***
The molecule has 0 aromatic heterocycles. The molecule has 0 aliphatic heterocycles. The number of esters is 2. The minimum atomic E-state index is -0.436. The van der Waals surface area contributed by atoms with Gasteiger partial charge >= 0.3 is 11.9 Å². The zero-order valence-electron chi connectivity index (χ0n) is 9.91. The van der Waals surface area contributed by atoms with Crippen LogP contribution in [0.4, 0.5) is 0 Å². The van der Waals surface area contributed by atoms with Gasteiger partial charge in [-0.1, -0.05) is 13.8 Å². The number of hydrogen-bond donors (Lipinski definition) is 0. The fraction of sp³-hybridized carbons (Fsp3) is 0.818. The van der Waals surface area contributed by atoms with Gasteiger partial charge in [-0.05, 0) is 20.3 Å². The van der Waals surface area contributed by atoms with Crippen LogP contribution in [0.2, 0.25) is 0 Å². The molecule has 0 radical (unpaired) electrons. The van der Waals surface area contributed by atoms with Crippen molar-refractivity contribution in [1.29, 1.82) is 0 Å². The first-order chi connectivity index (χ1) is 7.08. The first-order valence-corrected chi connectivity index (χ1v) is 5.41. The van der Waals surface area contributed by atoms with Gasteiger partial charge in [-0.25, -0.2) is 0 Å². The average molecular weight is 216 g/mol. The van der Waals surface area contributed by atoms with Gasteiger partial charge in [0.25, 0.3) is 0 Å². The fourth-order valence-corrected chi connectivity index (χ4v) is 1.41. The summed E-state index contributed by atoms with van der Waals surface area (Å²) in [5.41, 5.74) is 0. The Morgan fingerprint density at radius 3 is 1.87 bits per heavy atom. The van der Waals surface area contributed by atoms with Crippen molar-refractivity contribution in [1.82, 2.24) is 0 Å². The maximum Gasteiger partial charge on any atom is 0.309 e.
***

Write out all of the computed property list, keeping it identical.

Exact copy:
The molecule has 0 aromatic heterocycles. The molecule has 0 aliphatic heterocycles. The number of esters is 2. The minimum atomic E-state index is -0.436. The van der Waals surface area contributed by atoms with Gasteiger partial charge >= 0.3 is 11.9 Å². The zero-order valence-electron chi connectivity index (χ0n) is 9.91. The van der Waals surface area contributed by atoms with Crippen LogP contribution in [0.4, 0.5) is 0 Å². The van der Waals surface area contributed by atoms with Gasteiger partial charge in [-0.1, -0.05) is 13.8 Å². The number of hydrogen-bond donors (Lipinski definition) is 0. The fraction of sp³-hybridized carbons (Fsp3) is 0.818. The van der Waals surface area contributed by atoms with Gasteiger partial charge in [-0.05, 0) is 20.3 Å². The van der Waals surface area contributed by atoms with Crippen LogP contribution in [0.2, 0.25) is 0 Å². The molecule has 0 radical (unpaired) electrons. The van der Waals surface area contributed by atoms with Crippen molar-refractivity contribution in [1.29, 1.82) is 0 Å². The first-order chi connectivity index (χ1) is 7.08. The first-order valence-corrected chi connectivity index (χ1v) is 5.41. The van der Waals surface area contributed by atoms with Gasteiger partial charge in [-0.25, -0.2) is 0 Å². The average molecular weight is 216 g/mol. The van der Waals surface area contributed by atoms with Gasteiger partial charge in [0.25, 0.3) is 0 Å². The fourth-order valence-corrected chi connectivity index (χ4v) is 1.41. The summed E-state index contributed by atoms with van der Waals surface area (Å²) in [5.41, 5.74) is 0. The Morgan fingerprint density at radius 3 is 1.87 bits per heavy atom. The van der Waals surface area contributed by atoms with Crippen molar-refractivity contribution in [1.82, 2.24) is 0 Å². The maximum Gasteiger partial charge on any atom is 0.309 e.